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Movie: Dawn Of The Planet Of The Apes (2014)
Rating: ****1/2 out of *****
Notes: Having never been interested, much less a fan, of the early Apes films, it's a significant difference to be truly impressed with the recent new breed. While I wouldn't claim to be a fan, the storytelling and technological wizardry at play is truly superlative. In this followup to "Rise of...", humanity has mostly been wiped out by a primate virus, but the struggling remnants of civilization re-encounter the rapidly evolving ape society living in the woods, with explosive results. The mo-cap animation of the apes is phenomenal - I can't say it enough. It's nearly impossible to distinguish the CG characters from actors in completely convincing prosthetic costumes, and the screen is filled with them. Except to an expert eye, the visual fiction is wholly believable. The story to match is operatic and Shakespearean in scope, with powerful performances primarily from the ape actors led by Andy Serkis, giving one of the best performances of his career. The inherent gravitas dealt by the tone of the piece lends a molasses like slowness to some scenes that can get overdone - great but ponderous cinema at times - and some scenes and concepts, while well done, are familiar. It's still a meaty story that's equally a showcase piece as it is entertainment.

Movie: Dinosaur 13 (2014)
Rating: ** out of *****
Notes: Billed as the story of the Black Hills Institute's fight against the US Government after their discovery of the most complete Tyrannosaurus Rex fossil in 1990, hidden amongst the suffering retold are nuggets of honesty that put a sour spin on the govt-vs-the little guy tale. True, the paleontologists ran into poor luck by dealing with a greedy rancher willing to screw them, a journalist whose eagerness to spill a story poisoned their case, and by winding up on the bad side of an unethical judge. But offhand comments reveal that the victims actually did things they weren't supposed to do, were found guilty of doing so in court, and were punished - albeit harshly - for those crimes. The documentary exhibits its bias by tilting mainly to the bemoaning and emotional torment of the scientists whose careless work put them in that position. It seems to be more a tale of a sketchy, rural fossil-hunting outfit that got caught and made lots of noise leveraging the local communities in their favor. The complaint at the end that the fossil should've been homed in difficult-to-reach South Dakota instead of a more easily-accessible big-city museum is particularly a call from the heart instead of the head. Political theater that unsuccessfully tries to convince by appealing to emotion instead of pragmatism.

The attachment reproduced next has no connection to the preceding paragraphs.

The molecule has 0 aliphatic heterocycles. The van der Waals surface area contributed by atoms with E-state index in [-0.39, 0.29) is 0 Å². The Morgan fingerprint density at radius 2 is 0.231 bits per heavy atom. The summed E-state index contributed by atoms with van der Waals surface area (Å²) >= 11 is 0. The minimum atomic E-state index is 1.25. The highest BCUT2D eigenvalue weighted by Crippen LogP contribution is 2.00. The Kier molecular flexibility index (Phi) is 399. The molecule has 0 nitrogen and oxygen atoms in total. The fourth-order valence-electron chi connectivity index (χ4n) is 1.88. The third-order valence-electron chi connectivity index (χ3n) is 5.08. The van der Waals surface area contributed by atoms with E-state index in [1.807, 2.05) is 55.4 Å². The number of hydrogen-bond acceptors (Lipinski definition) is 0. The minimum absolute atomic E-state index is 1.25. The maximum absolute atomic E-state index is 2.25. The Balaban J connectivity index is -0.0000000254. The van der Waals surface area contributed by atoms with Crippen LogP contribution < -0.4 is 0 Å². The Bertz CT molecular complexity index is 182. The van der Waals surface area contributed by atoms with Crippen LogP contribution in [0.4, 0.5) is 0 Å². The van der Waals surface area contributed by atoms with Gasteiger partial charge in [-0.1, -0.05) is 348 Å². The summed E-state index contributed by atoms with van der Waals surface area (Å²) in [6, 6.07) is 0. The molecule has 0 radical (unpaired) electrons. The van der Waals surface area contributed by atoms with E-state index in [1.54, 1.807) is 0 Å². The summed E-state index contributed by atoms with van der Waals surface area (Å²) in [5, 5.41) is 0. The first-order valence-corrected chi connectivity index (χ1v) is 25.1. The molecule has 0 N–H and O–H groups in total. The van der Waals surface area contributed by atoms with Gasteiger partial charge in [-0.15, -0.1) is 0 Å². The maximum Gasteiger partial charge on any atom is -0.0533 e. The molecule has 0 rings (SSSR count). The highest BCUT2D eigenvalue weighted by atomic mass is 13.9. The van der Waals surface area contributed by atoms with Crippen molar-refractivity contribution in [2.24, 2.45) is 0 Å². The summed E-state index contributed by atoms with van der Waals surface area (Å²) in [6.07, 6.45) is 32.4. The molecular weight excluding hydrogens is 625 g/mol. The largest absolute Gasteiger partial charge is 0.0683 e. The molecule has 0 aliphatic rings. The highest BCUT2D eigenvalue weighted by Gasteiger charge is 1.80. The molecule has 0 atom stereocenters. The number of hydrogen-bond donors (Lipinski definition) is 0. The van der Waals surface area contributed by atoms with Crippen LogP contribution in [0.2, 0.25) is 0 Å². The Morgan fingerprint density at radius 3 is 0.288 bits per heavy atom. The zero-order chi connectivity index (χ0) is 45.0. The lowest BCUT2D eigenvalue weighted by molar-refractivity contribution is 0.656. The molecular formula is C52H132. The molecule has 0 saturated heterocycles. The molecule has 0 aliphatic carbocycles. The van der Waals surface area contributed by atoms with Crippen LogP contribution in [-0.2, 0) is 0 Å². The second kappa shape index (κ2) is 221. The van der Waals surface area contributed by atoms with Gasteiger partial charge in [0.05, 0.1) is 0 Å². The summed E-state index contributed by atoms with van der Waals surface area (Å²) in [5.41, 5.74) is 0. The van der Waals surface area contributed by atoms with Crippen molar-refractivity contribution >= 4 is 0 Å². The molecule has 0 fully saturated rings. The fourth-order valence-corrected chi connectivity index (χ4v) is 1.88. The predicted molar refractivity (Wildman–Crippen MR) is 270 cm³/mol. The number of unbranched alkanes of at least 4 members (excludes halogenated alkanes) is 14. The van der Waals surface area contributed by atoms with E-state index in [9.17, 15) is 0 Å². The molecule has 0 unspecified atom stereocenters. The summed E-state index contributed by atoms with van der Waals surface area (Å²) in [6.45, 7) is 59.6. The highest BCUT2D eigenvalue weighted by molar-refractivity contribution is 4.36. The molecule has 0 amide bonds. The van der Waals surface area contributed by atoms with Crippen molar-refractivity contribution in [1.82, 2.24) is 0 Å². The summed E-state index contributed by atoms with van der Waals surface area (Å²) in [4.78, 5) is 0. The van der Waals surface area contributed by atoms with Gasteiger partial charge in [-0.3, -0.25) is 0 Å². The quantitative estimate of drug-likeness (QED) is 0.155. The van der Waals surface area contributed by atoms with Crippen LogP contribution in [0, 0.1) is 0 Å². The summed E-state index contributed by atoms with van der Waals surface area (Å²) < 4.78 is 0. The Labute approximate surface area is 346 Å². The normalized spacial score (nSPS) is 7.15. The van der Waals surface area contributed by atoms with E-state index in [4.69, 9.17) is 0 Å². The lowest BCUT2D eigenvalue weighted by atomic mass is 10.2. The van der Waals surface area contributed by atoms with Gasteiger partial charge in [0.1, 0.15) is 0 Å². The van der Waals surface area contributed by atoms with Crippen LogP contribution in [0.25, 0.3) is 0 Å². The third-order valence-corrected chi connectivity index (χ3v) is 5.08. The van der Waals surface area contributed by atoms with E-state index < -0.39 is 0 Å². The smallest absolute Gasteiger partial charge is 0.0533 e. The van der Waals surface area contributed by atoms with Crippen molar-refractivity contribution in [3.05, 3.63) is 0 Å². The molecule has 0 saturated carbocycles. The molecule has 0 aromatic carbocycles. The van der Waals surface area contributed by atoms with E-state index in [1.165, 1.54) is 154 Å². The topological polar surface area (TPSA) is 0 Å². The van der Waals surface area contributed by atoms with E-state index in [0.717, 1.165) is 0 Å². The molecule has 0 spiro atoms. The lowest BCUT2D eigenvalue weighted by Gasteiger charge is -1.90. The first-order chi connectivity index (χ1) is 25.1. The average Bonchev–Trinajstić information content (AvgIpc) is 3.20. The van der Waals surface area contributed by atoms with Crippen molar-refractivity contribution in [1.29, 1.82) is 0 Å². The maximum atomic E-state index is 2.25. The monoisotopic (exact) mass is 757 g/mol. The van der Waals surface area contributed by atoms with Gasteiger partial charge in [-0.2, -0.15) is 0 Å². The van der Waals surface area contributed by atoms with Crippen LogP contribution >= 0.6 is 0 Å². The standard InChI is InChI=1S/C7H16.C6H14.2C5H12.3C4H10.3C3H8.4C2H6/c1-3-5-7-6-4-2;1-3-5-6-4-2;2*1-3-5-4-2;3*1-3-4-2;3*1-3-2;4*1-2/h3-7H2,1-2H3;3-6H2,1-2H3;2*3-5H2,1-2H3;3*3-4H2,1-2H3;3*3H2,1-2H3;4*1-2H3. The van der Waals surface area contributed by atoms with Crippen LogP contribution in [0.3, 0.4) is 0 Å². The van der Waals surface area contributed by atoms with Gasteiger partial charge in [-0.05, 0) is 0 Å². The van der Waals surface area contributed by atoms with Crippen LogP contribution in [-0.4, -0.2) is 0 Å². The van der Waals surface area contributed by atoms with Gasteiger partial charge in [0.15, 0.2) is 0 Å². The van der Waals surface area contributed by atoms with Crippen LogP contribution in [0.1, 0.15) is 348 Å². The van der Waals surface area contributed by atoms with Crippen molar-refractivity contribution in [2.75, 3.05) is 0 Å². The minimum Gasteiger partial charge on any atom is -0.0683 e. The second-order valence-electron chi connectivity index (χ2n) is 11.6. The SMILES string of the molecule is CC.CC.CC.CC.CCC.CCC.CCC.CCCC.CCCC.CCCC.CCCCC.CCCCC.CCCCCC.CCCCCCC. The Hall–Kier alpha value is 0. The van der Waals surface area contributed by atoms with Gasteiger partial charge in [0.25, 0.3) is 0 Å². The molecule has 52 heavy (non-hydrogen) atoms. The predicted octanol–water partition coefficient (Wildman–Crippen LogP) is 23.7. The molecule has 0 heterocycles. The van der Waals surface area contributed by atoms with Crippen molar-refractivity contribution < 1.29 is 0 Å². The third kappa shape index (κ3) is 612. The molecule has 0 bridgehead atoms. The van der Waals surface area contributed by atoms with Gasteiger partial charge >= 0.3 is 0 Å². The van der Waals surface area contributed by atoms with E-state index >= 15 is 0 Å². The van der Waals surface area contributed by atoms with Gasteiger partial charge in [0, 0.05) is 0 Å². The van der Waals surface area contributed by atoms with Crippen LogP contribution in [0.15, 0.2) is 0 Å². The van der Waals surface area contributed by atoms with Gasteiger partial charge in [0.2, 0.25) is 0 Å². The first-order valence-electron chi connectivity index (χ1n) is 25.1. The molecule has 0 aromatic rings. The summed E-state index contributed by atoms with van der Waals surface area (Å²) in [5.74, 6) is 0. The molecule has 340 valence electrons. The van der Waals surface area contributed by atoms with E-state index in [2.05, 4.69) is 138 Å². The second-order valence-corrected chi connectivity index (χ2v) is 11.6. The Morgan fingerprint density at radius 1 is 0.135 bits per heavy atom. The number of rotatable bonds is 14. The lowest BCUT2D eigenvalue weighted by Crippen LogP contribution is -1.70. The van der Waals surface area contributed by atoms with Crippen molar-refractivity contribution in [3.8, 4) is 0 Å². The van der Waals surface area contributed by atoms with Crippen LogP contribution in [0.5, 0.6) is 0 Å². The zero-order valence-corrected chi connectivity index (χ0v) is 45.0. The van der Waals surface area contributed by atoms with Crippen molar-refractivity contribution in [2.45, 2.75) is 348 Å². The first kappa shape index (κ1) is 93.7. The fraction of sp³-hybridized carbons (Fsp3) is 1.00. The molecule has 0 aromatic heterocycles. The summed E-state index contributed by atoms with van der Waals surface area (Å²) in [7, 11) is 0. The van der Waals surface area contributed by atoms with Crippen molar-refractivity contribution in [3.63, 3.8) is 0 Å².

Movie: The Guest (2014)
Rating: *** out of *****
Notes: From Adam Wingard, the director of "You're Next", comes a nearly satirical light horror/thriller in the vein of cheap 80s tinglers. When a soldier visits the family of a deceased vet, it's unclear whether his intentions are benevolent or otherwise. Dan Stevens, as the lead, does a slick job as the character of questionable means, playing along with the tongue-in-cheek directing that includes ham-handed easter eggs, jokey cinematography and sets, and a retro synthy score. The story takes place around Halloween, so Wingard wastes absolutely no opportunity to load up to the gills on theming, and nearly every shot features a pumpkin or other spooky scenery in the background, implying supernatural involvement and culminating in a "Scream"-like high school finale. Clearly filmed on the cheap with minimal FX, its fuel is almost entirely ambiguity and red herrings - is he an axe murderer? A vampire? Dead? A bait-and-switch hero? The script clearly eats this stuff up and just gets more cheesy by the end. We spent far more time laughing than being anxious. I normally don't like bad movies, but this is a winking type of "bad" I could get used to.

Next: Love Is Strange, Honeymoon, The Maze Runner/Scorch Trials

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